Peter’s poignant questions force us to see the distinction between culture and ethnicity. “Black” can encompass C1s, C2s, and C3s (for that matter, so can “white”), but not every black person shares exactly the same culture.

This raises the more difficult question: how do two different cultures get along in one community? For example, when blacks and whites sit down in church together, how long should a sermon be? What is acceptable attire? What is the proper response to a good point—shouting amen or feverishly scribbling a note? Vance Pitman, pastor of one of the most diverse churches I (J. D.) have ever been to, says, “The sign of a multicultural church is that everyone, including me, feels uncomfortable at some point.”

Culture Change

One question we’d have liked to see Loritts explore more deeply is this: does a gospel-centered approach to cultural integration mean a gracious embrace of someone else’s cultural distinctions, or does it mean integrating parts of their culture into ours, thereby losing some of our distinctives? In other words, how tightly should we hold onto our cultural preferences, or should we allow them to blend into a new, “third” culture? Culture alteration does not seem to fit easily within the C1–C3 paradigm. Does “Denzel” switch between black culture and white culture, or does he also represent a third culture that is a blend of both black and white?

Consider an analogy. A truly multicultural congregation will be one in which those of different cultures rub off on one another. They are like ingredients in a beef stew—beef, carrots, onions, broth. While each ingredient (read: culture) is different, when combined together the various ingredients season each other. The result is something more than the sum of its parts. And—this is the critical point—while each ingredient retains its distinct taste, no part of the stew tastes exactly how it would on its own. Is that what Loritts intends by his C2 category?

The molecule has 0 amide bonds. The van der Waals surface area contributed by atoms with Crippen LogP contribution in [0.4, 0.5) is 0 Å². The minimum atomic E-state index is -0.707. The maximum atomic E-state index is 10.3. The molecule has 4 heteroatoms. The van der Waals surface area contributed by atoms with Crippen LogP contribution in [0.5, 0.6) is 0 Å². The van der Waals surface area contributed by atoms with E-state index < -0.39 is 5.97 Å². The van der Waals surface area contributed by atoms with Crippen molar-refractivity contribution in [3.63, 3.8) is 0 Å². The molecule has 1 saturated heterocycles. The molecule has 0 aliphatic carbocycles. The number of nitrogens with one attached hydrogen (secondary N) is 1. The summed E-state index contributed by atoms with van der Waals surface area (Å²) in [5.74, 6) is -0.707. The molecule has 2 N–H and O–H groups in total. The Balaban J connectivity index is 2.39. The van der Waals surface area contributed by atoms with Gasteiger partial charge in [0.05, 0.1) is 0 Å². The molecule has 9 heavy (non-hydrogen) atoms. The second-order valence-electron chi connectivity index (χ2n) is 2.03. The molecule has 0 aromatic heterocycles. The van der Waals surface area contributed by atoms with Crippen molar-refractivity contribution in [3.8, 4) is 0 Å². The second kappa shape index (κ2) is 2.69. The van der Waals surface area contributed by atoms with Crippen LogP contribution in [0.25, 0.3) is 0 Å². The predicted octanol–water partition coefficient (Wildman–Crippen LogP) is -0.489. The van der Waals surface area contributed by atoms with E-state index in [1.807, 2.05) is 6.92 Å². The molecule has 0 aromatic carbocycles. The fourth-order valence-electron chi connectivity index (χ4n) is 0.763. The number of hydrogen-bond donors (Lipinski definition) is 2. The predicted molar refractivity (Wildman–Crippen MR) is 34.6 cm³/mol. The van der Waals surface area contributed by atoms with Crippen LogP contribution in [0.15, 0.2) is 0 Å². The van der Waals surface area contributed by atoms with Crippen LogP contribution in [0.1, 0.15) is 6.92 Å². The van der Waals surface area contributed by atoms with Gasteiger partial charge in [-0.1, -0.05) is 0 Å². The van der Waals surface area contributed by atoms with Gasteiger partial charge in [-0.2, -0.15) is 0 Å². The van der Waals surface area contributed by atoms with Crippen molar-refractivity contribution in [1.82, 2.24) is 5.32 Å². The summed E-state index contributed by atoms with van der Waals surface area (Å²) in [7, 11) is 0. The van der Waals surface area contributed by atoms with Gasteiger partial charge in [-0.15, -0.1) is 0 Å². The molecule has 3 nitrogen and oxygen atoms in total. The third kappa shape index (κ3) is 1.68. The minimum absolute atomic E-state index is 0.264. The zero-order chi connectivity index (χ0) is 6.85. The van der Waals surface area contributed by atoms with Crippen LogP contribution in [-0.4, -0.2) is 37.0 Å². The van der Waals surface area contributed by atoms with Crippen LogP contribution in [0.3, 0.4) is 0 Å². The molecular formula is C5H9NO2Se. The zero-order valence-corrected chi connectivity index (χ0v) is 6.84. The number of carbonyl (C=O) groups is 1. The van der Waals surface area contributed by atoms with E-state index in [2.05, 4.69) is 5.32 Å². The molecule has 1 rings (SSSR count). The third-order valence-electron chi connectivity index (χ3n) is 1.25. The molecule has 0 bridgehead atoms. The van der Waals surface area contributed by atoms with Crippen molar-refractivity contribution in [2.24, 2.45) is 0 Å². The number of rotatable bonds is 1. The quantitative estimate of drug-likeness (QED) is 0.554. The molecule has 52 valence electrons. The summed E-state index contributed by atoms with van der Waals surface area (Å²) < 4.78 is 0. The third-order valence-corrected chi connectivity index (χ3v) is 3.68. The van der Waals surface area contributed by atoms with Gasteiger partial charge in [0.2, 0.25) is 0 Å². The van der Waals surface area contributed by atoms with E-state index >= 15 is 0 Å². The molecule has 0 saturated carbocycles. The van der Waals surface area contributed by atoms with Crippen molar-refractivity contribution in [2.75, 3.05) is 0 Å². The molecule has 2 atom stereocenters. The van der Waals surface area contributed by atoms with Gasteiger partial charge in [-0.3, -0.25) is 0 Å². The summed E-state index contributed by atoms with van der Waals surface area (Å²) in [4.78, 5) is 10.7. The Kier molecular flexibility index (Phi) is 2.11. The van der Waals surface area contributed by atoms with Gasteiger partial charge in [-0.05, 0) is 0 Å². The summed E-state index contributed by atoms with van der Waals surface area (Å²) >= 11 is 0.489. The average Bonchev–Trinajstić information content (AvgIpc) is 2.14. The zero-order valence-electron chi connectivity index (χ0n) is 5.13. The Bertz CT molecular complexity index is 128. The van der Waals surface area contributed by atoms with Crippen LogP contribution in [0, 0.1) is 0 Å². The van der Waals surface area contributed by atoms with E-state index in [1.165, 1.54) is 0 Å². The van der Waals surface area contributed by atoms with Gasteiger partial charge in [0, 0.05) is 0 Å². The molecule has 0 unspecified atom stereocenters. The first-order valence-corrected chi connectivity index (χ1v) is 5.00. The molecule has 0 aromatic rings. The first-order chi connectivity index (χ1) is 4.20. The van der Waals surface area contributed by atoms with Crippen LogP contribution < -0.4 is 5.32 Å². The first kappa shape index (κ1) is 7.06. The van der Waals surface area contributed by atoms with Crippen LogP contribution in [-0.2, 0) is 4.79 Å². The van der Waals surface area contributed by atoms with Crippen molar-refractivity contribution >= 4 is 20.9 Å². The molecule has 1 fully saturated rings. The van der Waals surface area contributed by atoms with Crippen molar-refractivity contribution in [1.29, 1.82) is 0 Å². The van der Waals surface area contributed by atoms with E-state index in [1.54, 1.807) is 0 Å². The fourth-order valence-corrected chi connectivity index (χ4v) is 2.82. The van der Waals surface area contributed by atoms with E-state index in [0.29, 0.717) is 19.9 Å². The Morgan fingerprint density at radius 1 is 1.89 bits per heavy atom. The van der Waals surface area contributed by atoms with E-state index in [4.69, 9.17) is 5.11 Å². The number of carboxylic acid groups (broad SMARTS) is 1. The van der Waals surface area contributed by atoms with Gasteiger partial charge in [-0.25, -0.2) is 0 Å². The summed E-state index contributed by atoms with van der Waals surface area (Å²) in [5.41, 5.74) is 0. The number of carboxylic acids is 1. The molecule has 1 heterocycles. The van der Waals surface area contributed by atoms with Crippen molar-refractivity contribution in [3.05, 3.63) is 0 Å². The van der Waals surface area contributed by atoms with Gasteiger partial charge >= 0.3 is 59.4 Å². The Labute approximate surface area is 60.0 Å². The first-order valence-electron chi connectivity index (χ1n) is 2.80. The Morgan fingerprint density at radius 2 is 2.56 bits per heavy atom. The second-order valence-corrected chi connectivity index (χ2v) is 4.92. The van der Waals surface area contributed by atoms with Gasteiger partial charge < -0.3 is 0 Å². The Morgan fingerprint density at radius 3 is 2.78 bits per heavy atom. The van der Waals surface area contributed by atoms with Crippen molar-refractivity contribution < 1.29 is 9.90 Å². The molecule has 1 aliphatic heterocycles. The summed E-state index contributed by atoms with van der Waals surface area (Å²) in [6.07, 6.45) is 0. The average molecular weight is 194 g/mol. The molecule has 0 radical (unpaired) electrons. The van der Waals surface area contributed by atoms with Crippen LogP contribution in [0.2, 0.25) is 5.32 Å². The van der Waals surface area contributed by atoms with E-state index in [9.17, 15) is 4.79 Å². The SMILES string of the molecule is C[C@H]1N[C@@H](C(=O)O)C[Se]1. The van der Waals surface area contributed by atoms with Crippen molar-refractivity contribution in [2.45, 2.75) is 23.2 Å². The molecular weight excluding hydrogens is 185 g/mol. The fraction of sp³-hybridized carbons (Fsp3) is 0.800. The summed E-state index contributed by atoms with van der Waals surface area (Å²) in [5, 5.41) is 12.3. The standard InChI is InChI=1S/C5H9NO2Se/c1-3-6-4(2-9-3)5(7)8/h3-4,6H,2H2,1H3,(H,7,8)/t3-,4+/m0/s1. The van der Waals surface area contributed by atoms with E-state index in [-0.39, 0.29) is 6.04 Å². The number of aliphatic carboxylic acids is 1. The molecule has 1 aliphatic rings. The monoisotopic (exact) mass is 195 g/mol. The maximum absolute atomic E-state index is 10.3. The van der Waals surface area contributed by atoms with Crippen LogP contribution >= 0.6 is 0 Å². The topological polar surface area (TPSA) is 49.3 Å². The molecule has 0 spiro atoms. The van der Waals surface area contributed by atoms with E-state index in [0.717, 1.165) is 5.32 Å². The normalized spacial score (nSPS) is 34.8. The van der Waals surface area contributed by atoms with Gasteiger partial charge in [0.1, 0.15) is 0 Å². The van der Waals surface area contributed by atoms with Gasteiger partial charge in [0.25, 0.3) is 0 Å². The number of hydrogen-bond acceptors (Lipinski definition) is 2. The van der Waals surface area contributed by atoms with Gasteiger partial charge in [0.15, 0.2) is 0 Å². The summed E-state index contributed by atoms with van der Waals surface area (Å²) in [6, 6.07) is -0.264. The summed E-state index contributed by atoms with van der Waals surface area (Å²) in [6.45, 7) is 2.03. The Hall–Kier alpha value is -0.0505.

Do we want the integration of cultures in a church to produce people of different ethnicities who are humble and generous enough to go along with someone else’s culture (without any real change in their own), or do we want it to produce something new—a blend of those cultures? We get the sense that Loritts wants his C2 category to go back and forth between these two realities, but he doesn’t ever quite spell that out. If a blended “beef stew” culture is in our future, how quickly should we push to get there? Perhaps some further elaboration is necessary to deal with the variety and fluidity of cultural change.

We raise these questions, however, within the context of deep appreciation and gratitude. Loritts has given the church balanced and biblically wise principles to pursue ethnic diversity. This book charts a beautifully new course for churches across the United States. Few books we’ve encountered deal with issues of culture, ethnicity, and the urgent call for American churches to pursue integration better than Loritts does in Right Color, Wrong Culture.

We believe this is a kairos moment for us as an American church to demonstrate to the world what true racial harmony looks like. If we are going to move the needle from the embarrassingly low statistic of only 3 percent of our churches being genuinely multiethnic, books like Right Color, Wrong Culture are going to be absolutely crucial. 


Editors’ note: See related resources from J. D. Greear including “12 Principles for Racial Integration”; “Why Multi-Cultural Matters More than Multi-Colored”; and “Church Multiculturalism: Shadow of Revelation 5:9.”